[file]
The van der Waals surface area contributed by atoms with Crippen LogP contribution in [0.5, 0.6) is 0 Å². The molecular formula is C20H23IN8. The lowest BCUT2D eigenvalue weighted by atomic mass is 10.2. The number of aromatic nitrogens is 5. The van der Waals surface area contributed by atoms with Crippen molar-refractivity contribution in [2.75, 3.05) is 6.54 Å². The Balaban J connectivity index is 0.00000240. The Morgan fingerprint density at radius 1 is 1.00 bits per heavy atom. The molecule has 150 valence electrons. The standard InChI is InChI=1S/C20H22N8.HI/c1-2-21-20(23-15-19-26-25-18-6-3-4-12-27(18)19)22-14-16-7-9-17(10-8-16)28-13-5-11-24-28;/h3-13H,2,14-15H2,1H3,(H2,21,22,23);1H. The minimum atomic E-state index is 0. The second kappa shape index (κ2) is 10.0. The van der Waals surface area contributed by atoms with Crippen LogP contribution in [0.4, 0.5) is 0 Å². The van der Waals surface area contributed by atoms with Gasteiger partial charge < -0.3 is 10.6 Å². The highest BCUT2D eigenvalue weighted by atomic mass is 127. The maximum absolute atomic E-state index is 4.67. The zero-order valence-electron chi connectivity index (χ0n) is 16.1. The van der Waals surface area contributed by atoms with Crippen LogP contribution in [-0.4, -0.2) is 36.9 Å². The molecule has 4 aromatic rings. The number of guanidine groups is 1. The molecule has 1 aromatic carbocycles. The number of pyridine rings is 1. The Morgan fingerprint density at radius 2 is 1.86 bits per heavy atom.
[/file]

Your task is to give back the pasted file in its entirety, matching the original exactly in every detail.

The van der Waals surface area contributed by atoms with Crippen LogP contribution in [0.5, 0.6) is 0 Å². The molecular formula is C20H23IN8. The lowest BCUT2D eigenvalue weighted by atomic mass is 10.2. The number of aromatic nitrogens is 5. The van der Waals surface area contributed by atoms with Crippen molar-refractivity contribution in [2.75, 3.05) is 6.54 Å². The Balaban J connectivity index is 0.00000240. The Morgan fingerprint density at radius 1 is 1.00 bits per heavy atom. The molecule has 150 valence electrons. The standard InChI is InChI=1S/C20H22N8.HI/c1-2-21-20(23-15-19-26-25-18-6-3-4-12-27(18)19)22-14-16-7-9-17(10-8-16)28-13-5-11-24-28;/h3-13H,2,14-15H2,1H3,(H2,21,22,23);1H. The minimum atomic E-state index is 0. The second kappa shape index (κ2) is 10.0. The van der Waals surface area contributed by atoms with Crippen LogP contribution in [0.4, 0.5) is 0 Å². The van der Waals surface area contributed by atoms with Gasteiger partial charge < -0.3 is 10.6 Å². The highest BCUT2D eigenvalue weighted by atomic mass is 127. The maximum absolute atomic E-state index is 4.67. The zero-order valence-electron chi connectivity index (χ0n) is 16.1. The van der Waals surface area contributed by atoms with Crippen LogP contribution in [-0.4, -0.2) is 36.9 Å². The molecule has 4 aromatic rings. The number of guanidine groups is 1. The molecule has 1 aromatic carbocycles. The number of pyridine rings is 1. The Morgan fingerprint density at radius 2 is 1.86 bits per heavy atom.